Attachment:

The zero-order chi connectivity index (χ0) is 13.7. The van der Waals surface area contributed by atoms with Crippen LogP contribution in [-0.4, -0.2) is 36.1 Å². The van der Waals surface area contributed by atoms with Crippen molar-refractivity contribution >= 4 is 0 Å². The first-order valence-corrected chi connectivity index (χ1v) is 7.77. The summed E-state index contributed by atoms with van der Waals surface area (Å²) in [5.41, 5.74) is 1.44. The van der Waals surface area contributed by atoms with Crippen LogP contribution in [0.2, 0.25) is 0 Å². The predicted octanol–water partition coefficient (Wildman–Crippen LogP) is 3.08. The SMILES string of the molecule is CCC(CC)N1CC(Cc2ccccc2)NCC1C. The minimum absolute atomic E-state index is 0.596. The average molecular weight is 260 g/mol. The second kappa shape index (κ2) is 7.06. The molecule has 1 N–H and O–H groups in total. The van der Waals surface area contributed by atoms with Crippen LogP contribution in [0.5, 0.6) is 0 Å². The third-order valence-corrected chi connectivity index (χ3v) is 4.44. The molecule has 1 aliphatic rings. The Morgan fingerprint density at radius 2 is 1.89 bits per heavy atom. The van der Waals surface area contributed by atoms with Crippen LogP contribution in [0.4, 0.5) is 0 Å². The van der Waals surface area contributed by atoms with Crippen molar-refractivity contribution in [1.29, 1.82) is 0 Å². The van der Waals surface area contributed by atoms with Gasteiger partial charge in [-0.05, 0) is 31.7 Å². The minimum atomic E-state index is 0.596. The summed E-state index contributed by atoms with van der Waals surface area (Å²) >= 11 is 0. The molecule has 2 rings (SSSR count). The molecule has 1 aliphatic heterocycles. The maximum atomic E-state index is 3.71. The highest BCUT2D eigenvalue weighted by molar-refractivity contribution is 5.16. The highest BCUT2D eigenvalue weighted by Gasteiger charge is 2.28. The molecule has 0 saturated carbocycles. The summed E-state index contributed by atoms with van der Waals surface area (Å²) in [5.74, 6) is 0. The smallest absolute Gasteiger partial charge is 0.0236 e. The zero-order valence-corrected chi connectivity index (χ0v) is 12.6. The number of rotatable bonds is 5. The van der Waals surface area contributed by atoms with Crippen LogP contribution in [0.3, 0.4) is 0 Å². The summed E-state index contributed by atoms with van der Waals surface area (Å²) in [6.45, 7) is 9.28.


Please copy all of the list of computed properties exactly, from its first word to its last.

The zero-order chi connectivity index (χ0) is 13.7. The van der Waals surface area contributed by atoms with Crippen LogP contribution in [-0.4, -0.2) is 36.1 Å². The van der Waals surface area contributed by atoms with Crippen molar-refractivity contribution >= 4 is 0 Å². The first-order valence-corrected chi connectivity index (χ1v) is 7.77. The summed E-state index contributed by atoms with van der Waals surface area (Å²) in [5.41, 5.74) is 1.44. The van der Waals surface area contributed by atoms with Crippen LogP contribution in [0.2, 0.25) is 0 Å². The predicted octanol–water partition coefficient (Wildman–Crippen LogP) is 3.08. The SMILES string of the molecule is CCC(CC)N1CC(Cc2ccccc2)NCC1C. The minimum absolute atomic E-state index is 0.596. The average molecular weight is 260 g/mol. The second kappa shape index (κ2) is 7.06. The molecule has 1 N–H and O–H groups in total. The van der Waals surface area contributed by atoms with Crippen LogP contribution in [0.5, 0.6) is 0 Å². The third-order valence-corrected chi connectivity index (χ3v) is 4.44. The molecule has 1 aliphatic rings. The Morgan fingerprint density at radius 2 is 1.89 bits per heavy atom. The van der Waals surface area contributed by atoms with Crippen LogP contribution in [0.4, 0.5) is 0 Å². The van der Waals surface area contributed by atoms with Crippen molar-refractivity contribution in [1.29, 1.82) is 0 Å². The van der Waals surface area contributed by atoms with Gasteiger partial charge in [-0.05, 0) is 31.7 Å². The minimum atomic E-state index is 0.596. The summed E-state index contributed by atoms with van der Waals surface area (Å²) >= 11 is 0. The molecule has 2 rings (SSSR count). The molecule has 1 aliphatic heterocycles. The maximum atomic E-state index is 3.71. The highest BCUT2D eigenvalue weighted by molar-refractivity contribution is 5.16. The highest BCUT2D eigenvalue weighted by Gasteiger charge is 2.28. The molecule has 0 saturated carbocycles. The summed E-state index contributed by atoms with van der Waals surface area (Å²) in [5.74, 6) is 0. The smallest absolute Gasteiger partial charge is 0.0236 e. The zero-order valence-corrected chi connectivity index (χ0v) is 12.6. The number of rotatable bonds is 5. The van der Waals surface area contributed by atoms with Crippen LogP contribution in [0.3, 0.4) is 0 Å². The summed E-state index contributed by atoms with van der Waals surface area (Å²) in [6.45, 7) is 9.28.